View Full Version : A New Piece of the Autism Puzzle?


Lunacie
04-05-11, 04:24 PM
"Scientists have shown how a single protein may trigger autistic spectrum disorders by stopping effective communication between brain cells."

More here: Protein Found in Brain Cells May Be Key to Autism (http://www.bbc.co.uk/news/health-12759587)


related: Autists Have Problem With Self-Awareness (http://news.bbc.co.uk/2/hi/health/8407857.stm)

Jr1985
04-05-11, 05:19 PM
Wow, hopefully this could eventually lead to some form of treatment that could make our lives a bit easier!

Sandy4957
04-05-11, 07:42 PM
Very interesting. Thanks.

fracturedstory
04-05-11, 08:01 PM
The researchers created mice which had a mutated form of Shank3, and found that these animals avoided social interactions with other mice.

They also engaged in repetitious and self-injurious grooming behaviour.

So that explains my self injurious behaviour when I groom myself.

Sorry. Yes it is very interesting.

Btw that very stereotyping caption to the pic 'autism affects boys more than girls' angers me.

Here is why:

http://www.sciencedaily.com/releases/2010/10/101004101332.htm

Lunacie
04-06-11, 08:45 AM
So that explains my self injurious behaviour when I groom myself.

Sorry. Yes it is very interesting.

Btw that very stereotyping caption to the pic 'autism affects boys more than girls' angers me.

Here is why:

http://www.sciencedaily.com/releases/2010/10/101004101332.htm

I totally agree! It should say "Boys are more often diagnosed" perhaps, but it isn't true that autism actually affects more boys than girls. We had a hard time getting my granddaughter diagnosed because of this mistaken belief, and because autism often looks different in girls (just as ADHD looks different girls than in boys). Our therapist finally talked with his supervisor who has a daughter just a couple of years older than my granddaughter. He described the traits and behaviors he had seen and we had described, and she told him that he could have been describing her daughter - and that she very firmly believed her daughter has autism - and asked if he doubted her assessment of her daughter.

Steep learning curve for him and for us, because previously we had believed that autists were boys who banged their heads on the floor and didn't talk to anyone and did really annoying repetitive behaviors. My granddaughter never banged her head on anything (although her sister did when she was 3), she tried so hard to communicate with us but had her own language until she was 4, and spent her time either lining up hot wheel cars over and over, or spinning in a circle in the middle of the floor for an hour at a time. Which was only annoying if we tried to play with the cars with her or tried to get her to stop spinning and come eat dinner or take a bath.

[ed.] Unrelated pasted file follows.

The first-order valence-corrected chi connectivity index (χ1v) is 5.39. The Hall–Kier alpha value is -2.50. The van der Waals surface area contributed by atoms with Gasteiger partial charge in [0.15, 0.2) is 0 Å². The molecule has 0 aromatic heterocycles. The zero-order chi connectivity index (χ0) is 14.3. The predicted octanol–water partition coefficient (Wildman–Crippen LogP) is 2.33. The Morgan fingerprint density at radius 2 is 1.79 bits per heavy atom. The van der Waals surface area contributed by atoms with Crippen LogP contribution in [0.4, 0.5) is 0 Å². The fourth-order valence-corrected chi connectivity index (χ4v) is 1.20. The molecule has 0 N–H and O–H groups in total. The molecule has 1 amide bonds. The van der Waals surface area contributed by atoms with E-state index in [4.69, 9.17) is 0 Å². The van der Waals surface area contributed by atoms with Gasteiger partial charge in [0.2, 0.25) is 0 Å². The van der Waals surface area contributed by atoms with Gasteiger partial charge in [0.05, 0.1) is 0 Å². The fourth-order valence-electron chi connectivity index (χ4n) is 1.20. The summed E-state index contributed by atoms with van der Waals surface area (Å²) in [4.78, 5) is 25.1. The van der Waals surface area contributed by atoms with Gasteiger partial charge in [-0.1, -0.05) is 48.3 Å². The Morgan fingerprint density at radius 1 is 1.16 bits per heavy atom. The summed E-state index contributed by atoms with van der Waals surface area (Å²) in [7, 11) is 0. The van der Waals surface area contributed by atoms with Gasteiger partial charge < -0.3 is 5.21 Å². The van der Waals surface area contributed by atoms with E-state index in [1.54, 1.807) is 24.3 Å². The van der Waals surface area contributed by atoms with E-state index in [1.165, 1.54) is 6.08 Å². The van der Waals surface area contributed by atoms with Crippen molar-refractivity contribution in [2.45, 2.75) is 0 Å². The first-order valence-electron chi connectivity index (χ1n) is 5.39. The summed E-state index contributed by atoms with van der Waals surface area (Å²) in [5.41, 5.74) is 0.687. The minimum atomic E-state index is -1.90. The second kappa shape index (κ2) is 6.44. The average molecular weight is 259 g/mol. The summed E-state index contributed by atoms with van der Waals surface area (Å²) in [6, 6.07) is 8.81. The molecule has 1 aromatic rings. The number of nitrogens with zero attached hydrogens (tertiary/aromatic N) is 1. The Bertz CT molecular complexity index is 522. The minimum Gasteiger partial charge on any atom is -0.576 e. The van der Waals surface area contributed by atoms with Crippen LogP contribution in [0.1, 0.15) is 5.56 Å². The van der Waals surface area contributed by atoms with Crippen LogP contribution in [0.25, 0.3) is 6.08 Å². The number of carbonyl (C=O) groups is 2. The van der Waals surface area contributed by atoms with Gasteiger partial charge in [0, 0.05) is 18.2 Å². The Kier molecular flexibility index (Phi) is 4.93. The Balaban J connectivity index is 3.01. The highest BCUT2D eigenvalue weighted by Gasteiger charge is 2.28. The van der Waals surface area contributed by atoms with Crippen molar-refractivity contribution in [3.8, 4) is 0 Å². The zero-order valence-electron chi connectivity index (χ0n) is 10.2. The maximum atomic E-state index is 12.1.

Anyway I thought the article was interesting, and I'm sure someone who doesn't know crap about what autism is really like added the photo and caption to spice up the web page.

fracturedstory
04-06-11, 07:53 PM
The captions on all those autism articles are things that anyone with a basic idea of autism know, like I think one said 'people with autism have problems socialising.' Oh wow, you have opened my eyes so much great wise caption.

Yeah I never tried to communicate with people. It's that I did or didn't want to. It just never occurred to me to do that. I had cars too. More Match Box than Hot Wheels and I had them all lined up on a shelf. I used to bang my head on brick walls. I never felt like I was getting anger out though. It felt good. I was pretty hyposensitive back then.

Lunacie
04-07-11, 08:45 AM
The captions on all those autism articles are things that anyone with a basic idea of autism know, like I think one said 'people with autism have problems socialising.' Oh wow, you have opened my eyes so much great wise caption.

Yeah I never tried to communicate with people. It's that I did or didn't want to. It just never occurred to me to do that. I had cars too. More Match Box than Hot Wheels and I had them all lined up on a shelf. I used to bang my head on brick walls. I never felt like I was getting anger out though. It felt good. I was pretty hyposensitive back then.

Yes, but this wasn't published where only people already knowledgable about autism would see it. It was published in the mainstream press where people who don't know much about autism might learn something. If we had known more about autism when my granddaughter was an infant, she could have been diagnosed and started getting all kinds of therapy sooner. We would have learned how to deal with the meltdowns and avoid some of them.

But the main point of the article was to say that research is being done and answers are being found, which could lead to even better therapies and treatment for children and adults with autism, eh?

My granddaughter had hundreds of Hot Wheels and Match Box cars, and she could remember them all. If we went to a store or a yard sale she could tell us whether she already had one of the cars or trucks or wanted to add one to her collection. Amazing recall.

She would line them up on the floor or coffee table, move them around and form a new pattern with them. She got very upset if someone would move one where she didn't want it to go. Once in awhile if we asked to play with her, she would give us one car to play with out of the half dozen she had out, but sometimes she would take it back immediately and sometimes she'd take it back after just a few minutes.

She was also hyposensitive, but didn't hurt herself. She came home from kindergarten one afternoon with a broken arm. The teacher, the aide, the school nurse, all knew she had hurt herself falling from the slide, but had no idea how badly. I wasn't sure so I gave her some tylenol and let her sleep till her mom got home from work so we could both go with her to the ER. She wasn't crying, she was like a blank slate, but she was holding onto that arm with the other hand.